|From Ivan's Lazy Lizard Tales blog about a balloon release at Sentosa.|
Read more about this issue in this recent article.
Balloon hazards real or overblown?
Bo Petersen The Post and Courier 24 Jan 11;
Jerry Tupacz saw the ribbon first, dangling from the mouth of a petrel frantically flapping on the beach at Cape Island, one of the remotest islands in the remote Cape Romain National Wildlife Refuge.
The U.S. Fish and Wildlife Service bio-technician was out on a sea turtle nest watch patrol last summer. The bird was too distressed to ignore, too desperate to fly off when Tupacz approached to pick it up. The ribbon, as it turned out, hadn't entangled the bird. The ribbon had been swallowed.
"I pulled and pulled and pulled and along came a string of shriveled-up, bright red balloons," Tupacz said. The bird died two hours later; Tupacz couldn't say if the balloons played a role in killing it. But the problem is endemic, he said. "We pick up balloons every day. I can easily pick up two or three or four balloons on that island any day of the summer."
How do they get there? Cape Romain -- the island grounds for more than 1,000 sea turtle nests each summer -- is so directly downstream of predominant summer winds in the Charleston area that the state has placed an air-pollution monitor there. Sea turtles, among other wildlife, will eat shriveled or exploded rubber balloons; they look like jellyfish.
That is the nub of conservationists' concern for balloon releases. The concern has become so widespread that balloon companies have formed The Balloon Council to fight restrictive laws and argue for the relative safety of properly handled balloon releases.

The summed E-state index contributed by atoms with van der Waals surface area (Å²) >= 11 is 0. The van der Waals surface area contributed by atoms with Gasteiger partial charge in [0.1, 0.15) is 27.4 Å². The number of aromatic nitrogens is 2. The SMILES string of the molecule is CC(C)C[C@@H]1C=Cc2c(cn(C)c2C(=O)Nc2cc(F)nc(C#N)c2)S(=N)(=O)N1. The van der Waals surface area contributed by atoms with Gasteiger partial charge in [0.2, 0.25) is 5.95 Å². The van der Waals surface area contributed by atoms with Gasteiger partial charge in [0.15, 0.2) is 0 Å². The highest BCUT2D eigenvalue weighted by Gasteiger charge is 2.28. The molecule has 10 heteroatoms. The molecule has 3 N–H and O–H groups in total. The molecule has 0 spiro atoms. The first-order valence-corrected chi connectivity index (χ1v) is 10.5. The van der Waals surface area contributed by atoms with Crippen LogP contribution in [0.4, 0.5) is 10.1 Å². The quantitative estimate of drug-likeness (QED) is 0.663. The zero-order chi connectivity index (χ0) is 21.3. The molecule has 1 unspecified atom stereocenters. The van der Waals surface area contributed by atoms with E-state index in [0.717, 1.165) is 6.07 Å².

The council plans to lobby against a bill in the state Legislature that would restrict the release of balloons to 20 per hour, exempting bio-degradable and research balloons, to protect the state reptile, the loggerhead turtle, as well as other wildlife. The bill was prompted by a fifth-grade class in the Upstate.
Balloon Council members say that latex, or rubber, balloons do biodegrade, and are relatively benign, so long as they are released unattached and without strings.
"The bill brings no real benefit to the environment, while delivering a financial blow to many small business," said Noah Lichtman, council spokesman, in an e-mail. Lichtman adds that balloons degrade about as fast as an oak leaf. "While some animals may chew latex balloons, the balloon industry and other researchers have found no evidence that balloons have ever caused the death of a sea creature."
Wildlife biologists don't necessarily agree. The Sea Turtle Foundation estimates that 100,000 marine mammals and turtles and 1 million sea birds die every year from ingesting or becoming entangled in marine debris, including indigestible plastic that blocks stomachs.
Directly tying a death to a balloon is difficult, biologists say. But sea turtles and other wildlife have been found starved to death with latex balloons blocking their stomachs.
The shelf life of a rotting oak leaf is two years or more, said Kelly Thorvalson South Carolina Aquarium sea turtle hospital manager. "Balloons can do a great deal of harm in that time period."
Jill Shortreed of the Charleston Balloon Co. said her company adheres to strict no-string, biodegradable and other precautions in balloons it sells for release. The stigma comes from sellers and buyers who don't, she said. A latex balloon released without being weighed down travels high enough before it explodes that it's little more than shreds when it falls.
"Is it a 100 percent perfect scenario? No," she conceded, but it's relatively safe.
Billy McCord, recently retired from the S.C. Department of Natural Resources, spent years patrolling isolated hammock islands along the coast. Balloons don't seem to be as pervasive a threat as other litter, such as plastic shopping bags, he said. He didn't see many latex balloon remnants, but would regularly find metallic, or foil, balloons back in the woods away from the beach.
"It's kind of sad that you can be fined for littering if a napkin flies out the window, but you can (legally) release a helium-filled balloon," he said.
"We have to recognize that any actions taken, even small ones, can potentially have impacts," said Bob Perry, DNR environmental program director. The impact of balloon releases on the environment has not been measured in the state, or anywhere on the East Coast that he is aware of, he said. "We'd like to know what the real impact would be."